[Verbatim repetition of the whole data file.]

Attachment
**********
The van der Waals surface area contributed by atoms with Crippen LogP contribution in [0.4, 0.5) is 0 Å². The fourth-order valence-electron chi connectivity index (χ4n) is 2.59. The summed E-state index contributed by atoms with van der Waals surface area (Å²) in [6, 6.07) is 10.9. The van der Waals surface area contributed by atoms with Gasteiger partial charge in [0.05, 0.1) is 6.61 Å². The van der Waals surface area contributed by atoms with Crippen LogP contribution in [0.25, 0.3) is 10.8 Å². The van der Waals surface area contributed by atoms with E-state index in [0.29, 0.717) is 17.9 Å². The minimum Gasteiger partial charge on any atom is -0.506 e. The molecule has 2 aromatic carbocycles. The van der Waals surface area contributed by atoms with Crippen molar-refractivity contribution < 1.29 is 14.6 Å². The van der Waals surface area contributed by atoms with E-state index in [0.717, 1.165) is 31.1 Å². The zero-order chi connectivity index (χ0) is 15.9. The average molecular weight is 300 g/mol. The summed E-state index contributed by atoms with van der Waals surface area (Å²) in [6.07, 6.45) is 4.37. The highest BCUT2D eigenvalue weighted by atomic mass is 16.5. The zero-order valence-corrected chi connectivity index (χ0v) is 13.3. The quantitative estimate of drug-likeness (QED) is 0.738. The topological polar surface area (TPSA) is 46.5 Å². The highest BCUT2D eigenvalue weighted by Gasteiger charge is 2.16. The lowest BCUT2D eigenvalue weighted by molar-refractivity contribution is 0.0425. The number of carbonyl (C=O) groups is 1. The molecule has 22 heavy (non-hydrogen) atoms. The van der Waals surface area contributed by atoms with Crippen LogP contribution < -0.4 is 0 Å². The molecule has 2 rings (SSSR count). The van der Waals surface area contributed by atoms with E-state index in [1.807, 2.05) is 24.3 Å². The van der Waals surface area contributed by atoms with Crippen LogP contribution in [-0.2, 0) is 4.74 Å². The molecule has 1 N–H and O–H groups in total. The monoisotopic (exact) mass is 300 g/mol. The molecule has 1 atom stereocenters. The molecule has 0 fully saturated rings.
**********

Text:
The van der Waals surface area contributed by atoms with Crippen LogP contribution in [0.4, 0.5) is 0 Å². The fourth-order valence-electron chi connectivity index (χ4n) is 2.59. The summed E-state index contributed by atoms with van der Waals surface area (Å²) in [6, 6.07) is 10.9. The van der Waals surface area contributed by atoms with Gasteiger partial charge in [0.05, 0.1) is 6.61 Å². The van der Waals surface area contributed by atoms with Crippen LogP contribution in [0.25, 0.3) is 10.8 Å². The van der Waals surface area contributed by atoms with E-state index in [0.29, 0.717) is 17.9 Å². The minimum Gasteiger partial charge on any atom is -0.506 e. The molecule has 2 aromatic carbocycles. The van der Waals surface area contributed by atoms with Crippen molar-refractivity contribution < 1.29 is 14.6 Å². The van der Waals surface area contributed by atoms with E-state index in [0.717, 1.165) is 31.1 Å². The zero-order chi connectivity index (χ0) is 15.9. The average molecular weight is 300 g/mol. The summed E-state index contributed by atoms with van der Waals surface area (Å²) in [6.07, 6.45) is 4.37. The highest BCUT2D eigenvalue weighted by atomic mass is 16.5. The zero-order valence-corrected chi connectivity index (χ0v) is 13.3. The quantitative estimate of drug-likeness (QED) is 0.738. The topological polar surface area (TPSA) is 46.5 Å². The highest BCUT2D eigenvalue weighted by Gasteiger charge is 2.16. The lowest BCUT2D eigenvalue weighted by molar-refractivity contribution is 0.0425. The number of carbonyl (C=O) groups is 1. The molecule has 22 heavy (non-hydrogen) atoms. The van der Waals surface area contributed by atoms with Crippen LogP contribution < -0.4 is 0 Å². The molecule has 2 rings (SSSR count). The van der Waals surface area contributed by atoms with E-state index in [1.807, 2.05) is 24.3 Å². The van der Waals surface area contributed by atoms with Crippen LogP contribution in [-0.2, 0) is 4.74 Å². The molecule has 1 N–H and O–H groups in total. The monoisotopic (exact) mass is 300 g/mol. The molecule has 1 atom stereocenters. The molecule has 0 fully saturated rings.